- Elegant, stylish exterior
- Modern, attractive interior
- Ample features, great optional extras
- Predictive all-wheel drive system
- Impressive performance and handling for the segment
- No manual transmission option
- Rear seat is very compact
- Styling may not age well
- Monochrome gauges look cheap
The 2016 Mazda CX-3 is stylish, well-equipped, and one of the most fun-to-drive vehicles in its segment.
U.S. car buyers have never before bought as many SUVs and crossover utility vehicles as they're taking home today. Now a growing segment of even smaller entries is offering new options, including the Mazda CX-3. It's the smallest crossover sold by the sporty Japanese brand, slotting neatly below the CX-5 compact SUV.
The 2016 CX-3 looks racy, handles well, and offers a compelling alternative to the Chevrolet Trax, Honda HR-V, and Jeep Renegade that have surged onto the market over the last year.
Through an alternate lens, you can view the new CX-3 as the capacious hatchback that the Mazda 3 doesn't offer. While we love Mazda's compact cars, they're hardly capable of holding four adults. The CX-3 remedies that problem, and adds optional all-wheel drive to boot. Given continuing cheap gas prices and the rising fuel efficiency of SUVs of all sizes, we suspect the CX-3 will do very well. Its sales may be closer to those of the Fiat 500X or the Mini Countryman than Honda's high-volume HR-V, but it's reasonably priced and much more capable for the usual tasks of hauling people and a whole lot of stuff. And it's fun to drive—which can't be said of the Honda or the Chevy.
The CX-3 shines on first impression. The exterior design is one of the most impressive, cohesive renderings of the company's Kodo design theme yet. Only the latest MX-5 Miata wears the sinewy curves and taut lines better. From any angle, the CX-3 is an attractive vehicle, offering an elegant, up-market feel with a clear intention for sporty behavior on its sleeve.
Inside, it’s more of the same. Like all of Mazda’s recent vehicles, the interior of the CX-3 is remarkably upscale in appearance. Sure, there are still plenty of hard plastics in the cabin, but there are also premium elements like wrapped dashboard pieces, highlight piping on the seats, contrast stitching, and controls and buttons with a solid and substantial feel. Overall, the interior look and quality look far pricier than a base price around $21,000 might lead you to expect.
Looks are one thing, but utility vehicles are primarily about capability, performance, and comfort. The 2016 CX-3 doesn’t shirk this burden. We found it one of the most enjoyable cars to drive among all the new small crossover utilities. Mazda's electric power steering is well-weighted, and steering geometry tweaks like extra caster improve its straight-line stability without compromising maneuverability. And the CX-3 is highly maneuverable; its 34.8-foot turning circle is low for a front-drive (or all-wheel-drive) vehicle.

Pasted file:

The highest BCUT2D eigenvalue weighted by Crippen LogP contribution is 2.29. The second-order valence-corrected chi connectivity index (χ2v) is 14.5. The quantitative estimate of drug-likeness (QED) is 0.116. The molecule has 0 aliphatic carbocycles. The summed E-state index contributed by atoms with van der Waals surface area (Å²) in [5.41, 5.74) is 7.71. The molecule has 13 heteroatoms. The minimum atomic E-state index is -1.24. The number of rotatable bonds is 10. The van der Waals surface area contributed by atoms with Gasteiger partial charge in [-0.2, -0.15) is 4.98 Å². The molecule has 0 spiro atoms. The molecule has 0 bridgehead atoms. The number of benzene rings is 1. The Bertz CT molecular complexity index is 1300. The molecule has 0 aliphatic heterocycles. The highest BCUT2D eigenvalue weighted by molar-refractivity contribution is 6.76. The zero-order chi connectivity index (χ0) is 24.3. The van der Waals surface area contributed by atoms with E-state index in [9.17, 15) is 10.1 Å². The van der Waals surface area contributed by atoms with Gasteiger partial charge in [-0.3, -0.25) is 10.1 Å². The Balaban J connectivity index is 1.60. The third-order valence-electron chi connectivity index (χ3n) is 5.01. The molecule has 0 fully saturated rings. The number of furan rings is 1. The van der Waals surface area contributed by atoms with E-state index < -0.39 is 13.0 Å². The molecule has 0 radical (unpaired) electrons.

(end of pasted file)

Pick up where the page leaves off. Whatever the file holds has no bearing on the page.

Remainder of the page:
Comfort isn't affected by the sporty driving capability, in large part. In fact, the 2016 CX-3 is surprisingly quiet and comfortable even on poor road surfaces, soaking up most bumps without upsetting the occupants—although wheel choice matters. After spending several hundred miles in the CX-3, we can confidently say it’s a very comfortable place to be, even for extended periods. The seats are supportive but supple, and road noise is very low, especially with the base Sport trim’s standard 16-inch alloy wheels and taller tires. The 18-inch wheels and lower-profile tires on the Touring and Grand Touring models improve steering feel a tick, but at the cost of a bit more road noise, especially over rough surfaces, and they also bring a bit more stiffness to the overall ride. Still, it’s not intrusive in either case.
The CX-3 comes with a single powetrain—a 146-horsepower 2.0-liter inline-4 with a 6-speed automatic transmission—and a choice of standard front-wheel drive or optional all-wheel drive. Both engine and transmission are products of Mazda's SkyActiv engineering, meaning that every component of an otherwise standard powertrain is optimized for fuel economy. The cars are then designed around the engine and its large exhaust-header system, which is why the engine compartment is longer than in other vehicles. But as with other Mazda models, SkyActiv pays off not only in higher ratings, but in real-world figures that meet and often beat the EPA numbers.
Neither the NHTSA nor the IIHS has provided crash-test data for the 2016 CX-3.
In terms of features, there’s a high level of standard equipment, especially considering the price, and a satisfying range of upgrades are available, including some higher-tech safety items. The base six-speed manual, front-wheel-drive model starts around $20,000, as do base models of its competitors. A fully optioned CX-3 can easily get you to $30,000 however.
Final ratings are 29 mpg city, 35 highway, 31 combined for the front-wheel-drive model, and 27/32/29 mpg for the all-wheel-drive version. Both of those results put the CX-3 at or near the top of its burgeoning class. The CX-3’s light weight plays an important role in acquiring these gas mileage figures with a conventional gasoline four-cylinder engine and six-speed automatic transmission.